AMANDA PLATELL: Yes.
DAVID FROST: Because you have no evidence it was him?
AMANDA PLATELL: I've, all I've ever mentioned in the video is the people around Michael.
DAVID FROST: And what about the candidates in this election? Michael Portillo, Kenneth Clarke, Iain Duncan Smith. Do you have a view on this race?
AMANDA PLATELL: Not one that I'm going to express.
DAVID FROST: Not one you're going to express. Well, we'll look out for the, we'll look out for the piece. And you really, you really don't feel that the people who feel betrayed have any reason for being so?
AMANDA PLATELL: I think when they see the film tonight they'll see that I have not betrayed any confidences. It's a very personal story about what went on during the election from the very heart of it. But a lot of it's from my heart.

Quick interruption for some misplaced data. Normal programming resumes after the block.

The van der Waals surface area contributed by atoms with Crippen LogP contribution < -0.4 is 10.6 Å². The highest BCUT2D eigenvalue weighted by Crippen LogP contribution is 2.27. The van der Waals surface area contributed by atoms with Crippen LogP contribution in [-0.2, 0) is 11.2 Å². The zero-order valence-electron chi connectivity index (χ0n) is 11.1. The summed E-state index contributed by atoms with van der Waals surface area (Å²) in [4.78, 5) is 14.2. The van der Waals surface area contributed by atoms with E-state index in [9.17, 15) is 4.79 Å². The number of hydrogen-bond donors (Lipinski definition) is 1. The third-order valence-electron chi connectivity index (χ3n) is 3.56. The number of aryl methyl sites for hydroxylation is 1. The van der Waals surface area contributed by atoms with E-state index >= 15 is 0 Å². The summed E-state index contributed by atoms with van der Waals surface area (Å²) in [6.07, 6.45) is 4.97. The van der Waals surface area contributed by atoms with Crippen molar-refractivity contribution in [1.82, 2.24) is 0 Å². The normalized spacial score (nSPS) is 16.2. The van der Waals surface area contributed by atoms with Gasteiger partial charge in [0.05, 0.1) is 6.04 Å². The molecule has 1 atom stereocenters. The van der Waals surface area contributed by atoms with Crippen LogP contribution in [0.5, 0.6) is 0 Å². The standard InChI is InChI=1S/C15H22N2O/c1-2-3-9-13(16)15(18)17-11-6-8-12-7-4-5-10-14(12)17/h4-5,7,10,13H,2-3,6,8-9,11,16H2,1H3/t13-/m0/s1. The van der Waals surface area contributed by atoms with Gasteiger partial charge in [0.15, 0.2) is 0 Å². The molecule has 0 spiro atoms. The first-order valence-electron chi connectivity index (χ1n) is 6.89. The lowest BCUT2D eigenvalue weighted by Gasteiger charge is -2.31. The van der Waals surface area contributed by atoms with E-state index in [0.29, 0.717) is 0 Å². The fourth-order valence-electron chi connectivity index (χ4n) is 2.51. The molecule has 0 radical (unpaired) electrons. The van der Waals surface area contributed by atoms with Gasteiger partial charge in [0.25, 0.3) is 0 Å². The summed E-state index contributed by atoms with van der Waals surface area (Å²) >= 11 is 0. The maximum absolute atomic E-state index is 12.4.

DAVID FROST: And you talk about people briefing against, against William Hague. Did you never brief against any other Conservative?
AMANDA PLATELL: No
DAVID FROST: Honestly? Cross your heart.
AMANDA PLATELL: William set out at the beginning that he wanted to do things differently and that's the way we did it.
DAVID FROST: That's the way you did it. No briefing against other people?
AMANDA PLATELL: No, not our style.
DAVID FROST: So when they said things like, people close to William Hague say żż. That wasn't you?
AMANDA PLATELL: No. I think that what a lot of people, some people, some people believed was that if they saw a story in the paper which criticised them, it may have even criticised their parliamentary performance, if it was criticising that must have come from some person hostile to that politician. Journalists do make up their own minds about things you know, as you know.
DAVID FROST: And so what, and if Michael Portillo ends up as leader, you'd be quite happy with that?
AMANDA PLATELL: I will go on, being, working with the Conservative Party for as long as I possibly can.
DF: Amanda, thank you very much indeed.
AMANDA PLATELL: My pleasure.